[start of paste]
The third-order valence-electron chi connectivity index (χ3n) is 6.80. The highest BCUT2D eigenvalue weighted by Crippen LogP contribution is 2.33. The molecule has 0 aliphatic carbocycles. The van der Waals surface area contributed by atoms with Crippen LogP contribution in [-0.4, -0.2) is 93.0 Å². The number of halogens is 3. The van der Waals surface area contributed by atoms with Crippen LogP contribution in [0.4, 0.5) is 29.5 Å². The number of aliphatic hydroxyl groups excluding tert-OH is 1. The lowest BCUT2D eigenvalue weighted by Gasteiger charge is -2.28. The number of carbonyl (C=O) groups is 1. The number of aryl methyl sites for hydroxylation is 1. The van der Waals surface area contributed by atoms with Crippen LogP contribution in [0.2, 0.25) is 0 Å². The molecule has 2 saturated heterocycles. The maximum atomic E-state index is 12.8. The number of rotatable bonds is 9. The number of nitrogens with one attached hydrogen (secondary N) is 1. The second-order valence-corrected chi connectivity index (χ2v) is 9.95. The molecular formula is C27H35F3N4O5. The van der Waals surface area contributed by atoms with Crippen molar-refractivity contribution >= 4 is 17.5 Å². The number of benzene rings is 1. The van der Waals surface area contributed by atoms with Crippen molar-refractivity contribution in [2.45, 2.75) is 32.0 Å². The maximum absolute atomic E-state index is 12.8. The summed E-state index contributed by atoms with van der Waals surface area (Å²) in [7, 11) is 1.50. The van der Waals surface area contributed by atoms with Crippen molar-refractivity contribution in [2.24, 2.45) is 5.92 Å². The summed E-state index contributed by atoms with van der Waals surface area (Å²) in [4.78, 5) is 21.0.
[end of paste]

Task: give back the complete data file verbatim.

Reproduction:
The third-order valence-electron chi connectivity index (χ3n) is 6.80. The highest BCUT2D eigenvalue weighted by Crippen LogP contribution is 2.33. The molecule has 0 aliphatic carbocycles. The van der Waals surface area contributed by atoms with Crippen LogP contribution in [-0.4, -0.2) is 93.0 Å². The number of halogens is 3. The van der Waals surface area contributed by atoms with Crippen LogP contribution in [0.4, 0.5) is 29.5 Å². The number of aliphatic hydroxyl groups excluding tert-OH is 1. The lowest BCUT2D eigenvalue weighted by Gasteiger charge is -2.28. The number of carbonyl (C=O) groups is 1. The number of aryl methyl sites for hydroxylation is 1. The van der Waals surface area contributed by atoms with Crippen LogP contribution in [0.2, 0.25) is 0 Å². The molecule has 2 saturated heterocycles. The maximum atomic E-state index is 12.8. The number of rotatable bonds is 9. The number of nitrogens with one attached hydrogen (secondary N) is 1. The second-order valence-corrected chi connectivity index (χ2v) is 9.95. The molecular formula is C27H35F3N4O5. The van der Waals surface area contributed by atoms with Crippen molar-refractivity contribution >= 4 is 17.5 Å². The number of benzene rings is 1. The van der Waals surface area contributed by atoms with Crippen molar-refractivity contribution in [2.45, 2.75) is 32.0 Å². The maximum absolute atomic E-state index is 12.8. The summed E-state index contributed by atoms with van der Waals surface area (Å²) in [7, 11) is 1.50. The van der Waals surface area contributed by atoms with Crippen molar-refractivity contribution in [2.24, 2.45) is 5.92 Å². The summed E-state index contributed by atoms with van der Waals surface area (Å²) in [4.78, 5) is 21.0.